Physical therapist Richard Brooks graduated from Manhattan College's Exercise Science program and earned his doctorate just three years later.
Not that long ago, Richard Brooks ’07 was just a kid from Queens with a passion for sports and people. Today, the 26-year-old goes by Dr. Richard Brooks, and has put his passions to good use as a physical therapist in Manhattan.
This School of Education and Health graduate credits the intimate Manhattan College community for his accelerated track to success.
“The education at Manhattan is the best. There’s really nothing better,” he says. “It’s a small environment in which everyone really cares, takes an interest in you and looks out for one another.”
Brooks found a home within the Exercise Science department at Manhattan and worked directly with the community to learn about and practice physical therapy.
He took advantage of volunteer opportunities, joining the exercise science fraternity Phi Epsilon Kappa and working with disabled children at the Manhattan College Games, an annual recreational event for locals with special needs.
Brooks later landed an internship at the highly ranked orthopedic Hospital for Special Surgery in Manhattan, an opportunity to practice his skills in a professional setting.
“I learned how to be a leader, be passionate and how to interact with all different types of people,” Brooks says.
I had the greatest group of professors that one could ask for. Even when I was struggling somewhat in classes, they never got down on me. In fact, they picked me up and allowed me to thrive.
In the classroom, it was the same story.
“I had the greatest group of professors that one could ask for. Even when I was struggling somewhat in classes, they never got down on me. In fact, they picked me up and allowed me to thrive.”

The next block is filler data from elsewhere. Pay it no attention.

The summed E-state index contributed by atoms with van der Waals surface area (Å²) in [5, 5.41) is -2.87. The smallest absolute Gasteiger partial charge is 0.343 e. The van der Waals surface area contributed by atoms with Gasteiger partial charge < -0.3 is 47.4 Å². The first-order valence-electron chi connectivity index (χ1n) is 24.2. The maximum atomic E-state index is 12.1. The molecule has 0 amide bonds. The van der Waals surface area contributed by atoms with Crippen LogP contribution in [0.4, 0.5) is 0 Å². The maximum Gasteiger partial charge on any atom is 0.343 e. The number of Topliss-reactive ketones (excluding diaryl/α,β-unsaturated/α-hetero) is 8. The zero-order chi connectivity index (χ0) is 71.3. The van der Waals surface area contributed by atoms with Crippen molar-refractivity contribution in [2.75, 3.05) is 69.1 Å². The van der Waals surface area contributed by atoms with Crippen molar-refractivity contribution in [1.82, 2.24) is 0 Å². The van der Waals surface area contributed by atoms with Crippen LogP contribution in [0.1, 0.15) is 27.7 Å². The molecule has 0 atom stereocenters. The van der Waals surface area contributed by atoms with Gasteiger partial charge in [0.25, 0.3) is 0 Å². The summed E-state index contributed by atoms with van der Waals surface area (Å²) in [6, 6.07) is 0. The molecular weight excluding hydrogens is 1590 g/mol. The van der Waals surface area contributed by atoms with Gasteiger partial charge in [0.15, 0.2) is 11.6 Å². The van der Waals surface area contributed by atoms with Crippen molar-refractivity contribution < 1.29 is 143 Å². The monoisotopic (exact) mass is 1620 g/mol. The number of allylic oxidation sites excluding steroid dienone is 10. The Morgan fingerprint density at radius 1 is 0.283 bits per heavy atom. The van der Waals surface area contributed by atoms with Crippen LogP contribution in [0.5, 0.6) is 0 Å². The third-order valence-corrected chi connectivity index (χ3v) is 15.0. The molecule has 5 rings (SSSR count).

After graduating from Manhattan with a tight-knit group of exercise science majors, Brooks attended the New York Institute of Technology to work toward his physical therapy license.
In 2010, he earned his doctorate and wasted no time in launching a career at the Rusk Institute of Rehabilitation Medicine at New York University, where he worked with patients suffering from all types of pathologies — from strokes to cancer.
Today, Brooks works one-on-one with patients at a private sports medicine practice in Manhattan, helping those who suffer from shoulder damage, ACL tears and other musculoskeletal injuries.
“I really play a big role in the overall well-being of people, and it feels good to help them out,” he says, hoping to open his own practice some day.
Still local to New York, Brooks returns to Riverdale on occasion to speak at guest lectures, and says he would love to teach later in life to give back to the community that gave him so much.
“I truly believe that my education and experiences have molded me into person that I am today,” Brooks says, with the same passion as the kid from Queens. “The Manhattan College experience is one that I wouldn’t trade for the world.”